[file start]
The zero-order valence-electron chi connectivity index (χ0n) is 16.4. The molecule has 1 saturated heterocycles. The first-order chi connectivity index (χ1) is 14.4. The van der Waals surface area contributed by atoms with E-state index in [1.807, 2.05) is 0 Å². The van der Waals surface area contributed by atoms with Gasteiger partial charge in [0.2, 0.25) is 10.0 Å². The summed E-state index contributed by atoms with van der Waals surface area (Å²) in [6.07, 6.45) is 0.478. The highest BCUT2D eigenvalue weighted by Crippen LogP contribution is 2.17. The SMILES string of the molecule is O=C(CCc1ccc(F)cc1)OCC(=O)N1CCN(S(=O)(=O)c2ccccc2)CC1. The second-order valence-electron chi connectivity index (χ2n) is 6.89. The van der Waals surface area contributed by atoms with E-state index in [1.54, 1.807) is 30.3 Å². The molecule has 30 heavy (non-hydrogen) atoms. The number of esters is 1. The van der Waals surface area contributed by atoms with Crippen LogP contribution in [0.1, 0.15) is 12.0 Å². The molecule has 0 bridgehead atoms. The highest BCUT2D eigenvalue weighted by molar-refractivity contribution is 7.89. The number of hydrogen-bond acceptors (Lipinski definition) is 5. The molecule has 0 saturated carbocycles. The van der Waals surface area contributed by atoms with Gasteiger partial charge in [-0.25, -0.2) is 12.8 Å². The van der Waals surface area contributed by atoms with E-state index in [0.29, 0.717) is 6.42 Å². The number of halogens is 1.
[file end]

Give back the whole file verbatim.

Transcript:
The zero-order valence-electron chi connectivity index (χ0n) is 16.4. The molecule has 1 saturated heterocycles. The first-order chi connectivity index (χ1) is 14.4. The van der Waals surface area contributed by atoms with E-state index in [1.807, 2.05) is 0 Å². The van der Waals surface area contributed by atoms with Gasteiger partial charge in [0.2, 0.25) is 10.0 Å². The summed E-state index contributed by atoms with van der Waals surface area (Å²) in [6.07, 6.45) is 0.478. The highest BCUT2D eigenvalue weighted by Crippen LogP contribution is 2.17. The SMILES string of the molecule is O=C(CCc1ccc(F)cc1)OCC(=O)N1CCN(S(=O)(=O)c2ccccc2)CC1. The second-order valence-electron chi connectivity index (χ2n) is 6.89. The van der Waals surface area contributed by atoms with E-state index in [1.54, 1.807) is 30.3 Å². The molecule has 30 heavy (non-hydrogen) atoms. The number of esters is 1. The van der Waals surface area contributed by atoms with Crippen LogP contribution in [0.1, 0.15) is 12.0 Å². The molecule has 0 bridgehead atoms. The highest BCUT2D eigenvalue weighted by molar-refractivity contribution is 7.89. The number of hydrogen-bond acceptors (Lipinski definition) is 5. The molecule has 0 saturated carbocycles. The van der Waals surface area contributed by atoms with Gasteiger partial charge in [-0.25, -0.2) is 12.8 Å². The van der Waals surface area contributed by atoms with E-state index in [0.29, 0.717) is 6.42 Å². The number of halogens is 1.